Greg and Loa Glenn moved to Nashville, Tennessee this afternoon. It's hard to imagine any family impacting my life more. I met the two of them thirty-one years ago in Nashville at Lipscomb University before they were married. I had come to work at Lipscomb's basketball camp; in fact, Greg was the first person I met at Lipscomb. I moved to WCS because of Greg sixteen years ago and stayed with their family while both interviewing at Westbury Christian and when I moved to Houston. I taught and coached their daughter, Amber, and taught their sons, Richard and Cody. All five of the Glenns were on missions with me at different times and Greg was my boss as both AD and our WCS president. They will leave a huge hole but a wonderful legacy at both our school and congregation! Life is ever changing but some are tougher than others.
It's hard to know where to start with this family. Greg was there through the health deteriorations and the subsequent passings of my parents. He talked me into the toughest decision of my life, to return to high school basketball coaching. He, along with his predecessor, Bob McCloy, really emphasized spiritual development in our students, not easy in a school as diverse as WCS. He let me do stuff outside of the box with my classroom and fundraising for the kids in Haiti and Honduras. Greg is as good at being a diplomat in handling disputes as anyone I've ever seen, keeping a Christ-like spirit involved in the process. But he has never shied away from making the tough decisions when it's best for the school, and that's rarely popular. He walked away from a coaching career that was one of the most successful in the United States, taking on a much more difficult position as Head Of School. He let coaches coach and teachers teach. Greg has the ability to be visionary, something I sorely lack. He revered his college coach, the legendary Don Meyer, and in many ways, became like him. And he left our school light years ahead of where it had been when he came twenty-one years ago.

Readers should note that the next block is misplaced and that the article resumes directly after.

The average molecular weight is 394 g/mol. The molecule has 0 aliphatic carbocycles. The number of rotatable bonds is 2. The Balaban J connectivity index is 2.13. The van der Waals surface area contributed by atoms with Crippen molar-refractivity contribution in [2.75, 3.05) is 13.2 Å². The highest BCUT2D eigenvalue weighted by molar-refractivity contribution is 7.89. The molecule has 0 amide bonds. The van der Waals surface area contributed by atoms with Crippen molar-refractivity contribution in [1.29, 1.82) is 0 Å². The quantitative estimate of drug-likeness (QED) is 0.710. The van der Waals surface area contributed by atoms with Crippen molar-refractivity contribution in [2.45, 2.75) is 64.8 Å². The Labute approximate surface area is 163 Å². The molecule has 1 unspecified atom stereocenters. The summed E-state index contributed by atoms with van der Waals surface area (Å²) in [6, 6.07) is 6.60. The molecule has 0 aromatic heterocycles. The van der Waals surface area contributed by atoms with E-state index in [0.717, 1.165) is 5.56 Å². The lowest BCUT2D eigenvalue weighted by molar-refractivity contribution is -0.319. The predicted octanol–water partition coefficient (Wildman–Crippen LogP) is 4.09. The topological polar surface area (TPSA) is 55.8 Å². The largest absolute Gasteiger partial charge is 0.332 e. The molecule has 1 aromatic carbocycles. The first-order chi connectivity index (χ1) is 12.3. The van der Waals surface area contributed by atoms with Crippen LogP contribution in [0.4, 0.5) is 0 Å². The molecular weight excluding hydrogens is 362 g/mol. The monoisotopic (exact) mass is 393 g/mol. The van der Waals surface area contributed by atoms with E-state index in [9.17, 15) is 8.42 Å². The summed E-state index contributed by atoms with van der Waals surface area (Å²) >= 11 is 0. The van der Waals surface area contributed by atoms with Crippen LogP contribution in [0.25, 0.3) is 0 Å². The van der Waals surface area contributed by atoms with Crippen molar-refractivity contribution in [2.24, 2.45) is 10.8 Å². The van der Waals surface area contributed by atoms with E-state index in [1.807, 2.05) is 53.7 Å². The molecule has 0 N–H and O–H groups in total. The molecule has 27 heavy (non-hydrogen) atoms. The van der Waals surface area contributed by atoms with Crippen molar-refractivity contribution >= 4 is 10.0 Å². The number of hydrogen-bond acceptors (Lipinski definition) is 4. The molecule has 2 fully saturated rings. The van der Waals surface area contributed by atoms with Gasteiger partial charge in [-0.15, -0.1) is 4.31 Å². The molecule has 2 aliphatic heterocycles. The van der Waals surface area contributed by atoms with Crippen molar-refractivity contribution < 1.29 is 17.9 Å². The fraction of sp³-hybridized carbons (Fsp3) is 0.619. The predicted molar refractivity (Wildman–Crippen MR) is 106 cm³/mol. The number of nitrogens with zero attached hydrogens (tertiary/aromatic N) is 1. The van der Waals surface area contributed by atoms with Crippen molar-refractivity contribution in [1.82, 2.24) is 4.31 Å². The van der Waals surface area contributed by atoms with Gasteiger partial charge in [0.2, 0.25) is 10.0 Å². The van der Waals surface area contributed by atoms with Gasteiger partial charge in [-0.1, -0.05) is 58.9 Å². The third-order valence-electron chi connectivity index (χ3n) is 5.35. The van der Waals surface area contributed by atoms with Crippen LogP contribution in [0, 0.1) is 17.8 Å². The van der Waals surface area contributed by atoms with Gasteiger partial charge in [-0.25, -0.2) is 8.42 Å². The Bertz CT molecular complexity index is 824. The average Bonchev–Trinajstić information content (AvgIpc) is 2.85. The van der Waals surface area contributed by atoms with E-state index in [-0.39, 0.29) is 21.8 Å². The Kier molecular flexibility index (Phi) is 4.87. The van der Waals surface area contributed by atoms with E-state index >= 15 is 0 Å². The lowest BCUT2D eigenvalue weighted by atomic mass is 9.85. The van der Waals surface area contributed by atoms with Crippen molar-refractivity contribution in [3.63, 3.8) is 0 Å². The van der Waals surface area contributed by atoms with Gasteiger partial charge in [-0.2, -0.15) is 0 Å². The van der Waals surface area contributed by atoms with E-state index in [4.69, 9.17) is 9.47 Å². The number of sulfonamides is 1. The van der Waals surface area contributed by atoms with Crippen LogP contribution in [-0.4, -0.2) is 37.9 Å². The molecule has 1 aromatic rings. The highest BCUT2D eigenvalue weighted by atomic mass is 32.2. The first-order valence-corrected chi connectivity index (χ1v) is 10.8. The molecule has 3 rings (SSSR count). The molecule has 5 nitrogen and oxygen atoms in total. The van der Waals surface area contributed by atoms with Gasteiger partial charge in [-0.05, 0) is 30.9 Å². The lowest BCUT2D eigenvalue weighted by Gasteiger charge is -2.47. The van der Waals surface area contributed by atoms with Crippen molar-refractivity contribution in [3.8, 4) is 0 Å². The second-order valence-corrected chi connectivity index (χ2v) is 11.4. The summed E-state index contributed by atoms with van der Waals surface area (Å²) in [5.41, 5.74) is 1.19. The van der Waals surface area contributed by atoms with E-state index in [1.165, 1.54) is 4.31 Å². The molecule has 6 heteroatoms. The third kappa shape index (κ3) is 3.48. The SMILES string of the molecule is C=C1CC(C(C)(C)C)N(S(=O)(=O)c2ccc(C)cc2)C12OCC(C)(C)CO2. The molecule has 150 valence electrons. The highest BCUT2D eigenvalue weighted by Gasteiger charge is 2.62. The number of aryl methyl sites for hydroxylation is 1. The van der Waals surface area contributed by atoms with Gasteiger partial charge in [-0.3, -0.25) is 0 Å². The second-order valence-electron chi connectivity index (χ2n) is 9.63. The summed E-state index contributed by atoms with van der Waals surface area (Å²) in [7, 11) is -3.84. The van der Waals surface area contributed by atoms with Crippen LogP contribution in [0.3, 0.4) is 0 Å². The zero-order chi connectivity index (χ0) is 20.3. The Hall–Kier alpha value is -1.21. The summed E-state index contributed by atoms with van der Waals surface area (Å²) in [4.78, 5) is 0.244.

Loa may be the most efficient person I know. She served in so many roles at WCS that I cannot come close to listing them. Loa has a servant's heart. When I moved here, she took the majority of day with three little ones in tow to help me but before we finished that Monday, I had a bank account, a driver's license, an inspected car with license plates, and car insurance. When I had a question, Loa was my Google. How do I get gum out of a shirt? How do I rent a car at an airport? How do I get to St. Marks Episcopal?? ETC!!! Getting a laptop lessened my dependence on her but not by much! When I needed something for my house, Loa had it or her mom had it and they freely shared what they possessed. Not only was she Google, she served as Target for me and not just me. Many other new teachers/coaches lived with the Glenns until they got settled into their new home, and Loa helped them get started.
The day I moved to Houston, the Glenn kids had just been blessed with a kitten named Kisses and they were fighting over who got to feed her/hold her/love on her. That stopped. Amber grew up to play for me and be my student assistant coach as well as step out of her comfort zone on her first mission to Honduras. She was Homecoming Queen and she ran our summer basketball camp, earning the title of Amberella. She has a Masters degree now and a wonderful husband named Ben! Richard is a new daddy, making his folks very happy, and he has an amazing wife, Callie. He also could be an terrific Gospel preacher if so inclined. The thing I remember about Cody is that he always went to sleep on Loa's lap during worship. Right out of high school, Cody was drafted as a left handed pitcher by the Toronto Blue Jays and started a game on the mound for LSU in the 2013 College World Series! I used to baby sit Amber, Richard, and Cody when they were young. Apparently, I did an excellent job!
And so, I said good-bye to Greg and Loa early this afternoon. I hate good-byes even when you have some time to prepare. They'll be back and that lessens the pain. They'll be missed terribly but they'll be loved abundantly in their new surroundings. Normally, I leave with an applicable quote of the day which I don't introduce but today is different. Today, I'm closing with the words of a haunting Civil War song, The Vacant Chair by Henry Washburn:
We shall meet, but we shall miss him
There will be one vacant chair.
God be with you until we meet again. We'll keep the chair open for you guys.
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PS: The picture is of Greg and me painting the front of a church building in Haiti. The onlookers were amused at how much paint managed to land on us instead of the wall!